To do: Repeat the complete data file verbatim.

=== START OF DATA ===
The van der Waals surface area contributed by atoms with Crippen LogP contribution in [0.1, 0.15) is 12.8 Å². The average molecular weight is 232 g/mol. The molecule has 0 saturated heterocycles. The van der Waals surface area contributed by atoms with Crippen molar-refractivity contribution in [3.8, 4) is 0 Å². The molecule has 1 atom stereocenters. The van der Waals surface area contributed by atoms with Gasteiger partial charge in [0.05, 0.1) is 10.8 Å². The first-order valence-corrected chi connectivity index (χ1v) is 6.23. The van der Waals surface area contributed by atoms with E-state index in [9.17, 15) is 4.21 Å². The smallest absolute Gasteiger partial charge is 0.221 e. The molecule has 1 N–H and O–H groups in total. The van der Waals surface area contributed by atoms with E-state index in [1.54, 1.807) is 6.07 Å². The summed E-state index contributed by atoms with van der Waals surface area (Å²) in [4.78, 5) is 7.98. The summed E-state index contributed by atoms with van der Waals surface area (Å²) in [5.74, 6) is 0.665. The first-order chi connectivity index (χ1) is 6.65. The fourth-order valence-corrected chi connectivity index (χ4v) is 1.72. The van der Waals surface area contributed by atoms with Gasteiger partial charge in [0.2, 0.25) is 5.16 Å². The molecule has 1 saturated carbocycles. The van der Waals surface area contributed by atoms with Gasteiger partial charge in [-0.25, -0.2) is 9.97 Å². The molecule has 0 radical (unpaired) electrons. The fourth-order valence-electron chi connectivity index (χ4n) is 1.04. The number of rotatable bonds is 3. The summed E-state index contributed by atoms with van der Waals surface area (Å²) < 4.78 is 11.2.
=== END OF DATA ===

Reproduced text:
The van der Waals surface area contributed by atoms with Crippen LogP contribution in [0.1, 0.15) is 12.8 Å². The average molecular weight is 232 g/mol. The molecule has 0 saturated heterocycles. The van der Waals surface area contributed by atoms with Crippen molar-refractivity contribution in [3.8, 4) is 0 Å². The molecule has 1 atom stereocenters. The van der Waals surface area contributed by atoms with Gasteiger partial charge in [0.05, 0.1) is 10.8 Å². The first-order valence-corrected chi connectivity index (χ1v) is 6.23. The van der Waals surface area contributed by atoms with E-state index in [9.17, 15) is 4.21 Å². The smallest absolute Gasteiger partial charge is 0.221 e. The molecule has 1 N–H and O–H groups in total. The van der Waals surface area contributed by atoms with E-state index in [1.54, 1.807) is 6.07 Å². The summed E-state index contributed by atoms with van der Waals surface area (Å²) in [4.78, 5) is 7.98. The summed E-state index contributed by atoms with van der Waals surface area (Å²) in [5.74, 6) is 0.665. The first-order chi connectivity index (χ1) is 6.65. The fourth-order valence-corrected chi connectivity index (χ4v) is 1.72. The van der Waals surface area contributed by atoms with Gasteiger partial charge in [0.2, 0.25) is 5.16 Å². The molecule has 1 saturated carbocycles. The van der Waals surface area contributed by atoms with Gasteiger partial charge in [-0.25, -0.2) is 9.97 Å². The molecule has 0 radical (unpaired) electrons. The fourth-order valence-electron chi connectivity index (χ4n) is 1.04. The number of rotatable bonds is 3. The summed E-state index contributed by atoms with van der Waals surface area (Å²) < 4.78 is 11.2.